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precipitate
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precipitate
verb, as in:  action will precipitate


The accident precipitated the union strike for better working conditions.
  make something happen abruptly (suddenly)
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precipitated precipitating precipitate
Notes:
Standard suffix pronunciation:  When a word ends in "ate" and can be used as a verb or a noun/adjective, the last syllable of the word is often pronounced differently depending upon how it is used. The verb is typically pronounced with a long "a" as in the word "ate", but the noun or adjective is typically pronounced with a soft "a" which sounds more like "ut" in the word "hut".  Click on Dictionary (w/ pronunciation) to hear the pronunciations.
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Samples:
  • The accident precipitated the union strike for better working conditions.
  • She expressed concern that withdrawal of UN troops will precipitate chaos and tribal warfare.
  • Something was about to happen, and they were waiting for it, waiting with the unanimous, unstable mob-mind for the one of them who would make the first action that would precipitate all of them into a common action.
  • The crisis precipitated by the Russia’s revolution

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  • ...for it is certainly possible ... to provoke and precipitate the people into the wildest excesses.
    Alexander Hamilton  --  Federalist Papers
  • Our economy precipitated into complete ruin
  • it was a greater delight slyly to precipitate a fight amongst his mates
    Jack London  --  The Call of the Wild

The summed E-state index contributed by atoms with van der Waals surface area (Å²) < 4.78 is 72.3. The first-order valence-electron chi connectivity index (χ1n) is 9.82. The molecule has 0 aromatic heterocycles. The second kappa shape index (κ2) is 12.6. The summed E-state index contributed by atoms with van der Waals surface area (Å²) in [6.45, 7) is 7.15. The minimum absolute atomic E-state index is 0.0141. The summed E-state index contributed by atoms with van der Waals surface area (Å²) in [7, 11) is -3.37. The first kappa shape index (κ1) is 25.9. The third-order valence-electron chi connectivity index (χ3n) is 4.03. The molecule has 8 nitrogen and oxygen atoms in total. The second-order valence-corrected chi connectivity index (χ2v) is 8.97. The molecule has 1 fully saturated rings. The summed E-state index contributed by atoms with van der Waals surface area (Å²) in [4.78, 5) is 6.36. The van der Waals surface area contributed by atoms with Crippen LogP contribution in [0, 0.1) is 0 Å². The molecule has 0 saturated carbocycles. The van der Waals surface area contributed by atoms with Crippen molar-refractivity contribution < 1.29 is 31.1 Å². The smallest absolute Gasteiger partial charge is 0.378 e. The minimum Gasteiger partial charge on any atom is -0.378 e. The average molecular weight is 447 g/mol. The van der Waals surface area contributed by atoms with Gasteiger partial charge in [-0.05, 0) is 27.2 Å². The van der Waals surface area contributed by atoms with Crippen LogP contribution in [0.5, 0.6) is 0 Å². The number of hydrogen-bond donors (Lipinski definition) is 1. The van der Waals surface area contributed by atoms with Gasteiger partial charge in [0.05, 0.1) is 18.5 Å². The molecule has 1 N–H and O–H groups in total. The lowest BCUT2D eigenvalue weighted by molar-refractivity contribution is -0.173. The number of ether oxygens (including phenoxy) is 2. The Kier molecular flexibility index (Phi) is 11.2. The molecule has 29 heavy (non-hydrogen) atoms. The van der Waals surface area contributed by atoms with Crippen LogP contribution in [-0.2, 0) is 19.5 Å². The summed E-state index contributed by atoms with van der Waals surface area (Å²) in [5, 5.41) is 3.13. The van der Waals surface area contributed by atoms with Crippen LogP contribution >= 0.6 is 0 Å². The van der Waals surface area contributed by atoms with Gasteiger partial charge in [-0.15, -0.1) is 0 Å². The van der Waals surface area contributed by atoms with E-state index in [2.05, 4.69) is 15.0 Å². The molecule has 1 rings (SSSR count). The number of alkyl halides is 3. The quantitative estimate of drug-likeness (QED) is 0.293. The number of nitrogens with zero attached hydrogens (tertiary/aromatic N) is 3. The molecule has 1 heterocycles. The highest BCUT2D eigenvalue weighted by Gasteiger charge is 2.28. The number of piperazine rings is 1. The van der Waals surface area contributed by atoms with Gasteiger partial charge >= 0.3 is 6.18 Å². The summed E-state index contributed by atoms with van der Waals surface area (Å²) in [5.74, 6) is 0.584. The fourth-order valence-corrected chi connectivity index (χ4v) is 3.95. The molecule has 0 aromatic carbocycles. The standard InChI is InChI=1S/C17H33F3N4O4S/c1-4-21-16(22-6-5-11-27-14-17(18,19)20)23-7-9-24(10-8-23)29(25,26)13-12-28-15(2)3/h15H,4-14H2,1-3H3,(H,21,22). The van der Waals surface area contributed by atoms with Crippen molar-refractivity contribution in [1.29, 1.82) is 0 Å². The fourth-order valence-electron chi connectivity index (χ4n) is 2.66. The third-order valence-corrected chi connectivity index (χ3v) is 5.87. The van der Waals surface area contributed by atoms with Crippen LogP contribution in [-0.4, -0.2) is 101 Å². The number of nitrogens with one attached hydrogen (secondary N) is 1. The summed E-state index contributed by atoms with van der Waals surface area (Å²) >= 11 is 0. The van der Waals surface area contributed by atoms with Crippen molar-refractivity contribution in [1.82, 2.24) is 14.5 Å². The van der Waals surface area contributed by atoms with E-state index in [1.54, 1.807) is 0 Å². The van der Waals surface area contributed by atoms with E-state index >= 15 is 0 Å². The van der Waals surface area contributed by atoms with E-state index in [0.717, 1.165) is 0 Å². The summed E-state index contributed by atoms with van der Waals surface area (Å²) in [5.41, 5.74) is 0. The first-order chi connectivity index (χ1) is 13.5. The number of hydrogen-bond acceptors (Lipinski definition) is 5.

• ...a sinking of the machinery would precipitate that keen, glistening axe upon my bosom.
    Edgar Allan Poe  --  The Pit and the Pendulum
  • it is wrong to urge an individual to cease his efforts to gain his basic constitutional rights because the quest may precipitate violence.
    Martin Luther King, Jr.  --  Letter from a Birmingham Jail
  • The essence of pearl mixed with essence of men and a curious dark residue was precipitated.
    John Steinbeck  --  The Pearl

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  • The quarrel was probably precipitated by Amanda’s interruption of Tom’s creative labor.
    Tennessee Williams  --  The Glass Menagerie
  • The precipitating event is invariably domestic: a dispute with girlfriends or parents.
    Malcolm Gladwell  --  The Tipping Point
  • The sound of the tune precipitated in him a sort of ecstasy
    F. Scott Fitzgerald  --  Winter Dreams
  • Halfway down, she looked back up at me, and I knew she was still wondering what exactly had precipitated this sudden acquiescence.
    Sarah Dessen  --  Lock and Key
  • ...I’d like to know, in your own words, what it was that precipitated that decision.
    Sarah Dessen  --  The Truth About Forever
  • I call it a revolution because I now see how, with the word he spoke, the curtain rose on the last act of my dreadful drama, and the catastrophe was precipitated.
    Henry James  --  The Turn of the Screw
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Associated words [difficulty]:   precipitate [4] , precipice [2] , precipitous [4] , precipitation [6] , precipitant [8]
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Most commonly used in these subjects:   Business, Classic Literature, Medicine
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